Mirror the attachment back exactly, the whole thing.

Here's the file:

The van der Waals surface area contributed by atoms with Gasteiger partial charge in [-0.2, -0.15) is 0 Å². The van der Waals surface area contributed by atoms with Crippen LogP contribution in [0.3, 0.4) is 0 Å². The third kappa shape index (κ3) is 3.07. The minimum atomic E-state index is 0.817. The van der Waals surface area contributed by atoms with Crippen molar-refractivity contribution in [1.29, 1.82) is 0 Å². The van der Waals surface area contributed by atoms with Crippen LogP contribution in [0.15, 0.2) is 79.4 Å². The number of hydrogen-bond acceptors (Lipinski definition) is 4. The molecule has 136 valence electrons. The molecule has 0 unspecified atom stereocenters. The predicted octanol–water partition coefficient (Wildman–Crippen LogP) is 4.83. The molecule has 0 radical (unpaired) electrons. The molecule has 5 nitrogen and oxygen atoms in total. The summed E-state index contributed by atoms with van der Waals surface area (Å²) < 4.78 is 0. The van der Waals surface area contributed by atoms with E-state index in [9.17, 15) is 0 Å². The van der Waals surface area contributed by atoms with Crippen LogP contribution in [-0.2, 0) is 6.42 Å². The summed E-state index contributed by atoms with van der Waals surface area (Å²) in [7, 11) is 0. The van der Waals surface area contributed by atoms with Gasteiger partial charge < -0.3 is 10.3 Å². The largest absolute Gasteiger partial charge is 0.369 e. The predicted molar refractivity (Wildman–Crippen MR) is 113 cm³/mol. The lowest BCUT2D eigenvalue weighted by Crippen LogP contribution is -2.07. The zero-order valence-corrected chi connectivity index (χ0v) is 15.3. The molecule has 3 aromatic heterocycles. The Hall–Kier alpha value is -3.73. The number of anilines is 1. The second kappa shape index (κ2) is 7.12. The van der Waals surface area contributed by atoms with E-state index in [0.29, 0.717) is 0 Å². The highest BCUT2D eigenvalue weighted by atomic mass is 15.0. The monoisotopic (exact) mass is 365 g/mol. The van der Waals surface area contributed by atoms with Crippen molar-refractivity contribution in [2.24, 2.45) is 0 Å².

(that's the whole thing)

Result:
The van der Waals surface area contributed by atoms with Gasteiger partial charge in [-0.2, -0.15) is 0 Å². The van der Waals surface area contributed by atoms with Crippen LogP contribution in [0.3, 0.4) is 0 Å². The third kappa shape index (κ3) is 3.07. The minimum atomic E-state index is 0.817. The van der Waals surface area contributed by atoms with Crippen molar-refractivity contribution in [1.29, 1.82) is 0 Å². The van der Waals surface area contributed by atoms with Crippen LogP contribution in [0.15, 0.2) is 79.4 Å². The number of hydrogen-bond acceptors (Lipinski definition) is 4. The molecule has 136 valence electrons. The molecule has 0 unspecified atom stereocenters. The predicted octanol–water partition coefficient (Wildman–Crippen LogP) is 4.83. The molecule has 0 radical (unpaired) electrons. The molecule has 5 nitrogen and oxygen atoms in total. The summed E-state index contributed by atoms with van der Waals surface area (Å²) < 4.78 is 0. The van der Waals surface area contributed by atoms with E-state index in [9.17, 15) is 0 Å². The van der Waals surface area contributed by atoms with Crippen LogP contribution in [-0.2, 0) is 6.42 Å². The summed E-state index contributed by atoms with van der Waals surface area (Å²) in [7, 11) is 0. The van der Waals surface area contributed by atoms with Gasteiger partial charge < -0.3 is 10.3 Å². The largest absolute Gasteiger partial charge is 0.369 e. The predicted molar refractivity (Wildman–Crippen MR) is 113 cm³/mol. The lowest BCUT2D eigenvalue weighted by Crippen LogP contribution is -2.07. The zero-order valence-corrected chi connectivity index (χ0v) is 15.3. The molecule has 3 aromatic heterocycles. The Hall–Kier alpha value is -3.73. The number of anilines is 1. The second kappa shape index (κ2) is 7.12. The van der Waals surface area contributed by atoms with E-state index in [0.29, 0.717) is 0 Å². The highest BCUT2D eigenvalue weighted by atomic mass is 15.0. The monoisotopic (exact) mass is 365 g/mol. The van der Waals surface area contributed by atoms with Crippen molar-refractivity contribution in [2.24, 2.45) is 0 Å².